Donald Trump has ushered us into new territory. While it has always been a matter of nuances that have separated those across the aisles, today, we don't share the same end goals with different paths in mind. Today, you have two very different camps, and Donald Trump leads those who must view bullying as a necessary tool in a President's arsenal, misogyny and bigotry as defendable, hatred of those unlike us as quite American, outrageous objectification of women as justifiable, tax evasion as smart and almost unfathomable greed as a positive testament to the kind of leader he'll be. While I normally remind myself throughout campaign seasons that we all just want what's best for the country, things are different this election cycle. To stay silent as someone like Trump rises to power is to extoll his special brand of hate and fear-driven tactics. 

Yes, to defend Donald Trump right now is to be part of rape culture. I don't say that lightly. If you say that it was innocent locker room talk, you are part of rape culture. You help to foster the environment in which women get overpowered, raped, then blame themselves. They live with shame and guilt and self-hate, often until they die. It changes their relationships and their very souls. You normalize this behavior as men being men, silently condoning the continued objectification and sexual abuse of our daughters, wives, friends, grandmothers. 

I believe in grace. I believe in change. But to entertain a conversation about Donald Trump being a changed man is humorous at best. This is the narrative he has consistently displayed before and after he decided to run for President. He has defended his misogynistic attitudes and even doubled-down on the women he's attacked, so let's not even pretend to go there.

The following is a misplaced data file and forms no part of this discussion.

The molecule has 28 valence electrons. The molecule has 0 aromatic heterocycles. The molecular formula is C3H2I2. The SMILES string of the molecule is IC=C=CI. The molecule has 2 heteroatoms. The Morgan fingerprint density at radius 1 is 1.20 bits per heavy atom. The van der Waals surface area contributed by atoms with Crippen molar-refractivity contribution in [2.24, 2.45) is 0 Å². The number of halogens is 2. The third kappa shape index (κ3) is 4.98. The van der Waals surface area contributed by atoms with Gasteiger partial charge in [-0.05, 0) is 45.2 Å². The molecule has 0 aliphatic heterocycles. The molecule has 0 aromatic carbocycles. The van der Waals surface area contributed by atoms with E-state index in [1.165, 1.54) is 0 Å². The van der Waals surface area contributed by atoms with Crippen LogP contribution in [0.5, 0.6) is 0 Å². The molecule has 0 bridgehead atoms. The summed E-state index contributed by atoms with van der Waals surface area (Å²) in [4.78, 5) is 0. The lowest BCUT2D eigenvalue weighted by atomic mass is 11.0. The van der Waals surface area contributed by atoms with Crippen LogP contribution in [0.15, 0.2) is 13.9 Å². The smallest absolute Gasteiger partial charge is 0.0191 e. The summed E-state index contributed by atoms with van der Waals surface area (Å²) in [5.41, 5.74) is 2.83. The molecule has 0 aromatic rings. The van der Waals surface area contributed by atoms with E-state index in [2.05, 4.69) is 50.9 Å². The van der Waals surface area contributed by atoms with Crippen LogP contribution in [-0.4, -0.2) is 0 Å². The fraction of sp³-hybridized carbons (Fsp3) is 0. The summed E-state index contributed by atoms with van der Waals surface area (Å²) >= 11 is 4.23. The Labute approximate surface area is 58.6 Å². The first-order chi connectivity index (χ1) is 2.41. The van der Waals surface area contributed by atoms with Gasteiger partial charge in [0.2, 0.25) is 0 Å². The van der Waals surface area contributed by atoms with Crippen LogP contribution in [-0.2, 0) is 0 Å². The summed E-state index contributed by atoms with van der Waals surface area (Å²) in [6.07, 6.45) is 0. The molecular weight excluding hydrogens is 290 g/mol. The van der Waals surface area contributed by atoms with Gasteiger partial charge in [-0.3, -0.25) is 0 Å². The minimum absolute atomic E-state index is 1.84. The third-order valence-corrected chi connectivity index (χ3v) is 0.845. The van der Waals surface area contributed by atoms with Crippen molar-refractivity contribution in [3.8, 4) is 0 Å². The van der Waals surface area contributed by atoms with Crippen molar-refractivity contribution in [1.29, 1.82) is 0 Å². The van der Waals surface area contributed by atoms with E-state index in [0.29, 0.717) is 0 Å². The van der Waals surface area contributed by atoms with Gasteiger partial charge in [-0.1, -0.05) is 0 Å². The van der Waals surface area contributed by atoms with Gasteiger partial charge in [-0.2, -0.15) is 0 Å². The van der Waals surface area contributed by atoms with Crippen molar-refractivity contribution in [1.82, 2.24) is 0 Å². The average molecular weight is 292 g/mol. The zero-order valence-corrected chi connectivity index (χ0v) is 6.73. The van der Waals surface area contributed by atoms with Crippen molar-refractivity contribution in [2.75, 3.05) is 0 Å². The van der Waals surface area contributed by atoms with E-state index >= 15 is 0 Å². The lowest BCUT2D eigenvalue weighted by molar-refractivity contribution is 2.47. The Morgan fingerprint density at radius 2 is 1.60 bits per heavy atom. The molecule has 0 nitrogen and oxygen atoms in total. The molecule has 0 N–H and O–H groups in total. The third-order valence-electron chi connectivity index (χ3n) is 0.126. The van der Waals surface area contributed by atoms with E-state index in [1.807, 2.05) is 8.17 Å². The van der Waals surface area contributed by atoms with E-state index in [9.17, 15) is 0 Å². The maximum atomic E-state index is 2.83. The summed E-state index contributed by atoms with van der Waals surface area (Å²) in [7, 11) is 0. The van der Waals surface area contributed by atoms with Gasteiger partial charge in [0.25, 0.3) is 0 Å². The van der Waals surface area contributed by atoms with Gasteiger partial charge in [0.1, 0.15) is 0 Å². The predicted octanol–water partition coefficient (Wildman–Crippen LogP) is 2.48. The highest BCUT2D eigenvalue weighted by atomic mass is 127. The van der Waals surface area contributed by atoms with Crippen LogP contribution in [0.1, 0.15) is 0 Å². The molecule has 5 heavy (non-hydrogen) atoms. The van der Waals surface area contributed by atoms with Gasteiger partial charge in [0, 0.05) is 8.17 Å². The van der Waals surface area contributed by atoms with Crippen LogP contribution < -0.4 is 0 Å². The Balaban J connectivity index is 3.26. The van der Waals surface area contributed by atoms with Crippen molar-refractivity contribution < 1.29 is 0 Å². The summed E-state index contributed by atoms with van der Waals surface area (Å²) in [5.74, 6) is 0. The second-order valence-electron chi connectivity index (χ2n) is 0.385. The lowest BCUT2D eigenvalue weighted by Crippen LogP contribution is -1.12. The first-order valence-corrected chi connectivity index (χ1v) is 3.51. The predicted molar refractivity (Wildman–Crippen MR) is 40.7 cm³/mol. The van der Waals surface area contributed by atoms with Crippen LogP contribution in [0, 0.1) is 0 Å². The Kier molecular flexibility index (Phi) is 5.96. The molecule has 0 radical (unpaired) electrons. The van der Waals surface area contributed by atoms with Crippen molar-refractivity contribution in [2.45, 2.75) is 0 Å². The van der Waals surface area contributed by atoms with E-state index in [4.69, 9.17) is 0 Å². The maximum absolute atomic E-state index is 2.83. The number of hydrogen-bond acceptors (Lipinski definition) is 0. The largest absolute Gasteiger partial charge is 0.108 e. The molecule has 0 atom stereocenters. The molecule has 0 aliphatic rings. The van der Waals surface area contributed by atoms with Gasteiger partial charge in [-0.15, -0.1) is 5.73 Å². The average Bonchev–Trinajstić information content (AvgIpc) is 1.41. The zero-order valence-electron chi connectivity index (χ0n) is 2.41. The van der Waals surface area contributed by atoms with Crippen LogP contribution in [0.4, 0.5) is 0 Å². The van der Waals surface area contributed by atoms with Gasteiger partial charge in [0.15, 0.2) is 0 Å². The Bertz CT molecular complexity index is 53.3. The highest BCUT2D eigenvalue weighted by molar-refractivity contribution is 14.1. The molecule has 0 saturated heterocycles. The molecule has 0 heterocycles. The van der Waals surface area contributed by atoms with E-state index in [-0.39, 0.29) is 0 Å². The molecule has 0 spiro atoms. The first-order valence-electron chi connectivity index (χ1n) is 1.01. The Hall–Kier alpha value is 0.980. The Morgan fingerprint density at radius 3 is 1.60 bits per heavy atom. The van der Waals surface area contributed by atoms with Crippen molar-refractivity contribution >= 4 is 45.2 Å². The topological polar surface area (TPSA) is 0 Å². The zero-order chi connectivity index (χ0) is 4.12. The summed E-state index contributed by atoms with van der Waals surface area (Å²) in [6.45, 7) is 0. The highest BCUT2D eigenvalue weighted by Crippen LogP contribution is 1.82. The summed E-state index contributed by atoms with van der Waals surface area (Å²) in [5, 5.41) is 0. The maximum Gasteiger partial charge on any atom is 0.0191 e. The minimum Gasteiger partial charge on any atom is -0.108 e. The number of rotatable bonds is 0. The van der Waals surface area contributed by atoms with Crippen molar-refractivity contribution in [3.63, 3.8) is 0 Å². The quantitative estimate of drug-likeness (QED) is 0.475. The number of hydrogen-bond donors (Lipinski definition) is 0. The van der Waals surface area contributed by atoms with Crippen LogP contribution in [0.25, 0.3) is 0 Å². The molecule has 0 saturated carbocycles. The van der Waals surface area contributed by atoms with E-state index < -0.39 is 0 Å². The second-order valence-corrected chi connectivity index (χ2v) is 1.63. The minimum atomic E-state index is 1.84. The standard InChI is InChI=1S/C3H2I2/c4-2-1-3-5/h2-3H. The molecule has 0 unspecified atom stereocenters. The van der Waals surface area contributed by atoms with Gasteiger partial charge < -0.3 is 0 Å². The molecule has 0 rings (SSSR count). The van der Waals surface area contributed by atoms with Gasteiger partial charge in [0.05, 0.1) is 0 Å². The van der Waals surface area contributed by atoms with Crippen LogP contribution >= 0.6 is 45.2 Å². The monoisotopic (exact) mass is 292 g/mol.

I've already seen people compare it to Clinton's affair. As if glorification of rape is on par with a mutual sexual affair (mutual sexual affairs that Trump has had plenty of himself). As if Clinton's husband's affair somehow calls her morals into question. This world, man. It's gone crazy. 

Telling this story is scary. There are only a few people in this world who know this story. It's painful and shameful and raw. But I'm telling it because it needs to be told. I'm telling it to take back some of MY power. Keeping it to myself for 11 years hasn't done anything positive for myself or my relationships. Telling my story may be scary, but it's empowering. It means taking tragedy and turning it into forward momentum. Using it as a tiny catalyst for change. It's not for everyone, I know. My grandparents' generation would be completely horrified at my "airing of dirty laundry," but it's a new day and age and I'm thankful for that.